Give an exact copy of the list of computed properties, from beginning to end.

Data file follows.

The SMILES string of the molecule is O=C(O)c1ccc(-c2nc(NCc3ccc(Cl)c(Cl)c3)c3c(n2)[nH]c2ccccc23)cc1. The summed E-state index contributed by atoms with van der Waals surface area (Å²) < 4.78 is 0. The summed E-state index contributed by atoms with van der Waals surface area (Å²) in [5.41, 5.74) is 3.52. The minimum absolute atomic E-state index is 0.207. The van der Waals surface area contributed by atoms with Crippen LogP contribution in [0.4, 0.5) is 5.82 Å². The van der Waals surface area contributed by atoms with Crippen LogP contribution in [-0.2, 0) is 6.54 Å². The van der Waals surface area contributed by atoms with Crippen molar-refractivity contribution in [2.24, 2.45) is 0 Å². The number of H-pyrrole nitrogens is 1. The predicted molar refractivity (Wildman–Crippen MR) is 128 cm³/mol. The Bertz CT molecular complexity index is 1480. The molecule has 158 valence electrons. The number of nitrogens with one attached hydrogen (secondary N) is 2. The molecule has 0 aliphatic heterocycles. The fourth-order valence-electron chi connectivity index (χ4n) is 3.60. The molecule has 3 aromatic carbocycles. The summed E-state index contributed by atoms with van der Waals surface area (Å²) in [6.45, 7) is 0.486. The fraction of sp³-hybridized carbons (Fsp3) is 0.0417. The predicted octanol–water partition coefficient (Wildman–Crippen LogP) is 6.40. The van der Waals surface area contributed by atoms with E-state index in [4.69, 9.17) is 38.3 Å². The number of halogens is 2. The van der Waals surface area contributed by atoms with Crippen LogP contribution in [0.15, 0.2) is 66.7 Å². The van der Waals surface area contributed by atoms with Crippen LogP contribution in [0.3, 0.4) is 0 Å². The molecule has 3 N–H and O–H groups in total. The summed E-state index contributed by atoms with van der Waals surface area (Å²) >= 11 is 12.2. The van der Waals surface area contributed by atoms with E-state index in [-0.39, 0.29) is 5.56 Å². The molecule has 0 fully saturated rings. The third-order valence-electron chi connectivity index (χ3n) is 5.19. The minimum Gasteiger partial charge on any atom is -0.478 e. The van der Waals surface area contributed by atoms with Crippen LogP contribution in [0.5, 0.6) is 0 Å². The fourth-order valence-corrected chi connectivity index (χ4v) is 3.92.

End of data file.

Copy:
The SMILES string of the molecule is O=C(O)c1ccc(-c2nc(NCc3ccc(Cl)c(Cl)c3)c3c(n2)[nH]c2ccccc23)cc1. The summed E-state index contributed by atoms with van der Waals surface area (Å²) < 4.78 is 0. The summed E-state index contributed by atoms with van der Waals surface area (Å²) in [5.41, 5.74) is 3.52. The minimum absolute atomic E-state index is 0.207. The van der Waals surface area contributed by atoms with Crippen LogP contribution in [0.4, 0.5) is 5.82 Å². The van der Waals surface area contributed by atoms with Crippen LogP contribution in [-0.2, 0) is 6.54 Å². The van der Waals surface area contributed by atoms with Crippen molar-refractivity contribution in [2.24, 2.45) is 0 Å². The number of H-pyrrole nitrogens is 1. The predicted molar refractivity (Wildman–Crippen MR) is 128 cm³/mol. The Bertz CT molecular complexity index is 1480. The molecule has 158 valence electrons. The number of nitrogens with one attached hydrogen (secondary N) is 2. The molecule has 0 aliphatic heterocycles. The fourth-order valence-electron chi connectivity index (χ4n) is 3.60. The molecule has 3 aromatic carbocycles. The summed E-state index contributed by atoms with van der Waals surface area (Å²) in [6.45, 7) is 0.486. The fraction of sp³-hybridized carbons (Fsp3) is 0.0417. The predicted octanol–water partition coefficient (Wildman–Crippen LogP) is 6.40. The van der Waals surface area contributed by atoms with E-state index in [4.69, 9.17) is 38.3 Å². The number of halogens is 2. The van der Waals surface area contributed by atoms with Crippen LogP contribution in [0.15, 0.2) is 66.7 Å². The van der Waals surface area contributed by atoms with Crippen LogP contribution in [0.3, 0.4) is 0 Å². The molecule has 3 N–H and O–H groups in total. The summed E-state index contributed by atoms with van der Waals surface area (Å²) >= 11 is 12.2. The van der Waals surface area contributed by atoms with E-state index in [-0.39, 0.29) is 5.56 Å². The molecule has 0 fully saturated rings. The third-order valence-electron chi connectivity index (χ3n) is 5.19. The minimum Gasteiger partial charge on any atom is -0.478 e. The van der Waals surface area contributed by atoms with Crippen LogP contribution in [0.5, 0.6) is 0 Å². The fourth-order valence-corrected chi connectivity index (χ4v) is 3.92.